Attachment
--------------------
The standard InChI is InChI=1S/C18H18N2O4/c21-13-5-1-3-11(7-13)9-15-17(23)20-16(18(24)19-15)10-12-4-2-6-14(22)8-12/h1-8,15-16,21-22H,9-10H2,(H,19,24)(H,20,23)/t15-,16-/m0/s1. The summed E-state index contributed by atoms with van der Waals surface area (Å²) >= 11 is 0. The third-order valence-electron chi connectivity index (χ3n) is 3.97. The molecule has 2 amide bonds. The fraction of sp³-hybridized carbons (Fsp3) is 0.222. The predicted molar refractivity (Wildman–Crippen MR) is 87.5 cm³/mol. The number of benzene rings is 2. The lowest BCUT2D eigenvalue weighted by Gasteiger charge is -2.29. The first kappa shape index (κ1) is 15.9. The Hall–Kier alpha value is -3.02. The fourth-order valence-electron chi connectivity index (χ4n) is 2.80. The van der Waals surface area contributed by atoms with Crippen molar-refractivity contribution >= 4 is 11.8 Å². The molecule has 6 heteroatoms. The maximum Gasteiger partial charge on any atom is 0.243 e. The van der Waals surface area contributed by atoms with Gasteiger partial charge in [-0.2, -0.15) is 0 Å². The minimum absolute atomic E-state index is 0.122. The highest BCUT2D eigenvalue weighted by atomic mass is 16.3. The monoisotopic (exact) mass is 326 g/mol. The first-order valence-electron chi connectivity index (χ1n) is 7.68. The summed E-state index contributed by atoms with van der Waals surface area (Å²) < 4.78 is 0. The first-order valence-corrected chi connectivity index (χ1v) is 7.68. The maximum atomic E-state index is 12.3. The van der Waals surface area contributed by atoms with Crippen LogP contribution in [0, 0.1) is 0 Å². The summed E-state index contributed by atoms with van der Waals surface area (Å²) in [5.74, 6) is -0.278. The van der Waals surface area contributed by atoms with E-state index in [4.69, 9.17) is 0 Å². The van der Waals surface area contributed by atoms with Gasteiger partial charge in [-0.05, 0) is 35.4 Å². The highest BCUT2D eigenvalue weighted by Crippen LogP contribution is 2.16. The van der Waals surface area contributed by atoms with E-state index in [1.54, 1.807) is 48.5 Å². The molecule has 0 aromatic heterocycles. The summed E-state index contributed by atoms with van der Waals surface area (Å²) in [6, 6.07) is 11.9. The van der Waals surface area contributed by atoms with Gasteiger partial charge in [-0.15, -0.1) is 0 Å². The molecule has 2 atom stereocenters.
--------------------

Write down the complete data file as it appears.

The standard InChI is InChI=1S/C18H18N2O4/c21-13-5-1-3-11(7-13)9-15-17(23)20-16(18(24)19-15)10-12-4-2-6-14(22)8-12/h1-8,15-16,21-22H,9-10H2,(H,19,24)(H,20,23)/t15-,16-/m0/s1. The summed E-state index contributed by atoms with van der Waals surface area (Å²) >= 11 is 0. The third-order valence-electron chi connectivity index (χ3n) is 3.97. The molecule has 2 amide bonds. The fraction of sp³-hybridized carbons (Fsp3) is 0.222. The predicted molar refractivity (Wildman–Crippen MR) is 87.5 cm³/mol. The number of benzene rings is 2. The lowest BCUT2D eigenvalue weighted by Gasteiger charge is -2.29. The first kappa shape index (κ1) is 15.9. The Hall–Kier alpha value is -3.02. The fourth-order valence-electron chi connectivity index (χ4n) is 2.80. The van der Waals surface area contributed by atoms with Crippen molar-refractivity contribution >= 4 is 11.8 Å². The molecule has 6 heteroatoms. The maximum Gasteiger partial charge on any atom is 0.243 e. The van der Waals surface area contributed by atoms with Gasteiger partial charge in [-0.2, -0.15) is 0 Å². The minimum absolute atomic E-state index is 0.122. The highest BCUT2D eigenvalue weighted by atomic mass is 16.3. The monoisotopic (exact) mass is 326 g/mol. The first-order valence-electron chi connectivity index (χ1n) is 7.68. The summed E-state index contributed by atoms with van der Waals surface area (Å²) < 4.78 is 0. The first-order valence-corrected chi connectivity index (χ1v) is 7.68. The maximum atomic E-state index is 12.3. The van der Waals surface area contributed by atoms with Crippen LogP contribution in [0, 0.1) is 0 Å². The summed E-state index contributed by atoms with van der Waals surface area (Å²) in [5.74, 6) is -0.278. The van der Waals surface area contributed by atoms with E-state index in [4.69, 9.17) is 0 Å². The van der Waals surface area contributed by atoms with Gasteiger partial charge in [-0.05, 0) is 35.4 Å². The highest BCUT2D eigenvalue weighted by Crippen LogP contribution is 2.16. The van der Waals surface area contributed by atoms with E-state index in [1.54, 1.807) is 48.5 Å². The molecule has 0 aromatic heterocycles. The summed E-state index contributed by atoms with van der Waals surface area (Å²) in [6, 6.07) is 11.9. The van der Waals surface area contributed by atoms with Gasteiger partial charge in [-0.15, -0.1) is 0 Å². The molecule has 2 atom stereocenters.